The National Bank of Kenya (NBK) incurred losses estimated at Ksh300 million last year to fraud perpetuated by its own employees and cybercrime attacks.
Business Daily reports quoting the bank’s latest annual report, that “operational losses including fraud losses (were) recorded at 3.0 per cent of total revenue made in 2016.”
Based on the Ksh11 billion revenue in the year to December 2016, Business Daily figures that NBK could have taken a hit of up to Ksh330 million.
“The risks are inherent in the ICT systems used by the bank, people relied on to perform certain activities, processes being used and exposure to threats from the external environments where the Bank operates,” reads NBK’s report.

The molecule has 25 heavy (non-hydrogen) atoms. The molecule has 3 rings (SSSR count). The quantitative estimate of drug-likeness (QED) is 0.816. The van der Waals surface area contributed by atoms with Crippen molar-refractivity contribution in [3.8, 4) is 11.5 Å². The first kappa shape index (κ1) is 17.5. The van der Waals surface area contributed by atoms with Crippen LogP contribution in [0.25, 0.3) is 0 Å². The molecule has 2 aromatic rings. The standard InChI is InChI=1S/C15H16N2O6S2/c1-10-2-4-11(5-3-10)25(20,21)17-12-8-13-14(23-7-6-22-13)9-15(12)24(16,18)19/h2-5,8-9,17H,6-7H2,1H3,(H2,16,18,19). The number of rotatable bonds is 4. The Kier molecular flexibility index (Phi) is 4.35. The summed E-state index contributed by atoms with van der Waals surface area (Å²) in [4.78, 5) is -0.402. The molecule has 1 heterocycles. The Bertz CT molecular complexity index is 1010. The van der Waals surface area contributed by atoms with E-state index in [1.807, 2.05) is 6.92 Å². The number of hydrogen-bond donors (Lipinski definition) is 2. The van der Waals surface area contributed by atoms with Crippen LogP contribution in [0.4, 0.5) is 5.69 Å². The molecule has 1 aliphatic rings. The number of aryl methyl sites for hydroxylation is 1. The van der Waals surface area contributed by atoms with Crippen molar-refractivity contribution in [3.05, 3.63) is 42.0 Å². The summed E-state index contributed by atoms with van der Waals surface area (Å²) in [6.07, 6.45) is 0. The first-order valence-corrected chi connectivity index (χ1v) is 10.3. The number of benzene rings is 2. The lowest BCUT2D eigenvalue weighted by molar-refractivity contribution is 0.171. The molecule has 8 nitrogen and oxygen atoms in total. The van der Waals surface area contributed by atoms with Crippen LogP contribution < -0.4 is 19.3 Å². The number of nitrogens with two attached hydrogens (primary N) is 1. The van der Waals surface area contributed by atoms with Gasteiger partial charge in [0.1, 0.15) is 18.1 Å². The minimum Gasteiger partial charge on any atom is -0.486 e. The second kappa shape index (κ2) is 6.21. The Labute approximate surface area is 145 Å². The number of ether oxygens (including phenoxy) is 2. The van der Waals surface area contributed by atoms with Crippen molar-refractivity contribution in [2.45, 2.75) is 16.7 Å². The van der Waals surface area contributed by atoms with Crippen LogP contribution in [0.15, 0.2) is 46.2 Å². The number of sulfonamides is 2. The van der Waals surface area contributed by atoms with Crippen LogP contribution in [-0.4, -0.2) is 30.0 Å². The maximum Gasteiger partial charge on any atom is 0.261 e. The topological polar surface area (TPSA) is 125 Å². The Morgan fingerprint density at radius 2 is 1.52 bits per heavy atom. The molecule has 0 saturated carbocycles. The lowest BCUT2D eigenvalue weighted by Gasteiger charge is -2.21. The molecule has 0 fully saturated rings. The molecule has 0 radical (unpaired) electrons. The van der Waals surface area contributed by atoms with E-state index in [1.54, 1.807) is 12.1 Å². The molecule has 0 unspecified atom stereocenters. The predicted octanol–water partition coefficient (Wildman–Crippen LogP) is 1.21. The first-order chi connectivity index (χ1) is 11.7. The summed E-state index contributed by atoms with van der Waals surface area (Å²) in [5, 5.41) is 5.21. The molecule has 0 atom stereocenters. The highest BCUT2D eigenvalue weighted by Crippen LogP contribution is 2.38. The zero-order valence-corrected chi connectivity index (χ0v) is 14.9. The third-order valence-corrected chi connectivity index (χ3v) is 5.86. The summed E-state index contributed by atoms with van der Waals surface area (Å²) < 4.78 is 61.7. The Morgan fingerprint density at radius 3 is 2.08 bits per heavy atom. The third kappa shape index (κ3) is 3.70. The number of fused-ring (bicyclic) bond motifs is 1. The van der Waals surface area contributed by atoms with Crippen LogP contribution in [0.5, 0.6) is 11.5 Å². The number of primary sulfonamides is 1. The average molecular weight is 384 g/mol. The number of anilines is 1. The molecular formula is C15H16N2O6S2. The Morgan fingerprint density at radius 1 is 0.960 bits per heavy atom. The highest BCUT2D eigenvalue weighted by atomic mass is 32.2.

A study by Deloitte shows that the most prevalent forms of financial crime reported in Kenya are cash theft, cheque fraud, plastic money scams, and electronic funds transfer fraud.
The bank did not disclose how much was recovered out of the gross fraud loss, the number of staff implicated, or the disciplinary actions taken. It has hired personnel and deployed technology to counter fraud.
The NBK now joins Barclays and KCB Group as the only lenders in Kenya who have revealed banking fraud statistics. Barclays Bank of Kenya last month revealed that fraud losses more than doubled to Ksh145.9 million last year from Ksh59 million in 2015.
Barclays said it recovered Ksh86.7 million arising from 196 disciplinary cases, adding that the net amount lost to fraudsters was Ksh59.2 million, involving 122 claims of theft.
KCB Group, Kenya’s biggest bank by assets, also revealed it sacked 31 employees in 2016 due to fraud and professional negligence, compared to the 33 employees fired in 2015 and about 90 workers in 2014.